Someone, probably either Buddwig or Al K; pointed out that I was wasting resources running a 'proper' application to do what a simple batch file could do. Being of the 'old school' and recalling only too well when computer resources were much scarcer and more expensive than they are today (even for me) and how things slowed down if one wasted resources, I paid heed and started learning about batch files.
Here is the first batch file I ever wrote (which my still having proves I am as bad as anyone else about removing the outdated stuff from my system);
This file starts MS Paint, Notepad, Wordpad and the calculator included with Windows in that order. There's nothing special about it, as you can easily see. It was written for Windows 98 and still runs fine on Windows 2000 Pro and XP Home. However, please note that on 2K Pro and XP Home, the first two lines and the last line don't seem to be needed. It runs just fine without them, like the next example. (Please note that the 'exit' command is sometimes needed to close the DOS or Command Prompt window after the file executes.)
If you wish to try these, simply copy and paste them into Notepad or any text editor and save them with the '.bat' extension, then double click on the saved file.
Those two foregoing files illustrate a saving grace given to those of us who are learning batch file creation. Not all commands need to be in all batch files and syntax is much more flexible than one might think. Of course, this also makes it possible to create a batch file that will run on one machine and not another, so there is a downside. This shouldn't worry you too much. You can play with it a bit and, if you are careful, do no harm at all. The worst thing that will happen is that your new creation might not run or might not run in the manner you wish it to.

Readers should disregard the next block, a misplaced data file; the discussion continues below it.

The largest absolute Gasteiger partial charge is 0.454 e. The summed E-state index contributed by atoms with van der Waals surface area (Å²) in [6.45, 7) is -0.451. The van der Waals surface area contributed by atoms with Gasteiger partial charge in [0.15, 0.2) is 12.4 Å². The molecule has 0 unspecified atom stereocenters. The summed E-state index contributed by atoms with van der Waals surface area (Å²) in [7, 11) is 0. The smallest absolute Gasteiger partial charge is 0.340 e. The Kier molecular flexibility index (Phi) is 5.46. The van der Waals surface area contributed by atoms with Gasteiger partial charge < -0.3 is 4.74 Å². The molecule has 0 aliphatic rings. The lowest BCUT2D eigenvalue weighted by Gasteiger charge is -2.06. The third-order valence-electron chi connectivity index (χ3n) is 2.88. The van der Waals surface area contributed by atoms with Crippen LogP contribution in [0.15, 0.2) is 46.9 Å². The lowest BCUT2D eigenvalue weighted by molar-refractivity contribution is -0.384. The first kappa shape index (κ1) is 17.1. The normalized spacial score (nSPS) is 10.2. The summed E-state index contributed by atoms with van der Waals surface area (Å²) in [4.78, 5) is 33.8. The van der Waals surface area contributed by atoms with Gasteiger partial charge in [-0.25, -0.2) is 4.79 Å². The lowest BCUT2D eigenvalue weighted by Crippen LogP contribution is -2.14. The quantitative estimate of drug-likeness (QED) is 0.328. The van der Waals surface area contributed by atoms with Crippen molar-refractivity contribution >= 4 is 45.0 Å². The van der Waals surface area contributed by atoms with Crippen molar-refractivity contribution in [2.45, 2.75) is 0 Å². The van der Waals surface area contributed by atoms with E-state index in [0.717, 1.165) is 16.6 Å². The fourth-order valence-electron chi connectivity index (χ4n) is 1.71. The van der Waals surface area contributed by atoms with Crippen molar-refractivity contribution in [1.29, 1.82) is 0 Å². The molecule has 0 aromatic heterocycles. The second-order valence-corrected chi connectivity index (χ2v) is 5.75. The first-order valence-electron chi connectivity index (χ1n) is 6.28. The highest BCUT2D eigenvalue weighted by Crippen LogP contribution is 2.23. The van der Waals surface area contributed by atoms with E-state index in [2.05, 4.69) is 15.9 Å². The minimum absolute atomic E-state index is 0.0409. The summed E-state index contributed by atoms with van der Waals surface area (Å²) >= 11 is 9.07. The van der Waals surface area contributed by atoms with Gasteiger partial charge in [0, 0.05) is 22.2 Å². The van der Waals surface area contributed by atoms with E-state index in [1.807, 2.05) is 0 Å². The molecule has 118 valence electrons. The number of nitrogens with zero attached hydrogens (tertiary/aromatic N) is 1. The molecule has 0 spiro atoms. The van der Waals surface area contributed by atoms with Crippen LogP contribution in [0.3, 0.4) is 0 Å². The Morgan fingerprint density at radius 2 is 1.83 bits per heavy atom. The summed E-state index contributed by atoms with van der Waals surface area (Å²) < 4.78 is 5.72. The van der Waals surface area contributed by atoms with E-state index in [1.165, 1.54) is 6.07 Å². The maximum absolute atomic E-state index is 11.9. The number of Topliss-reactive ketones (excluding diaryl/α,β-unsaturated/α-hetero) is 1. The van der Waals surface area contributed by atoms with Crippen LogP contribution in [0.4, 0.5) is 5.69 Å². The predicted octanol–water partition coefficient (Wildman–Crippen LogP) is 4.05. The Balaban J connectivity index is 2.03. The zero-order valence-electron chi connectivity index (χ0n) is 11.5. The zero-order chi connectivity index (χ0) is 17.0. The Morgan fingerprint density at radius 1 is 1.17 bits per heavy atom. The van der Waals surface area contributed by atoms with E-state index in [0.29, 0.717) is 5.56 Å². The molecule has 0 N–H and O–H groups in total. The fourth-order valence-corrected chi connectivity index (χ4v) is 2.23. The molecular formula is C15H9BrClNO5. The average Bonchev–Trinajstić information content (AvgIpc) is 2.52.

A quick search of download.com or similar sites will turn up a lot of batch file creation applications. I have only tried a few but generally found it easier to 'roll my own' in a text editor. One need only type a very few characters, after all, and they're easy enough to figure out, so starting a special application to generate these simple files never seemed worth the while to me.
I have found a couple applications which resist being started from a batch file until one gets the syntax just so. A little patience in trying other ways to set up the batch file fixed this. There are a couple exceptions on our machines. A couple applications (all written in Borland Delphi 4 or 5, which may or may not be relevant) refuse to start from batch files no matter how I try. But out of the 120 or so applications I have installed on this machine, almost all will start from a batch file just fine. The reluctant ones may well start fine were I more experienced in batch file creation.
As Gail said in her very nice article; you can do harm with a batch file if you're telling Windows to delete or move files. But to just start applications, as the ones above do, you need have no fear. And some small amount of study and thought will show you many more uses for batch files. They are a much, much more powerful tool than these illustrations show and their uses are manifold.
© 2003 Gail Allinson and Jack Imsdahl
© 2002 - 2004 by On Computers and the Videotex Services Coalition.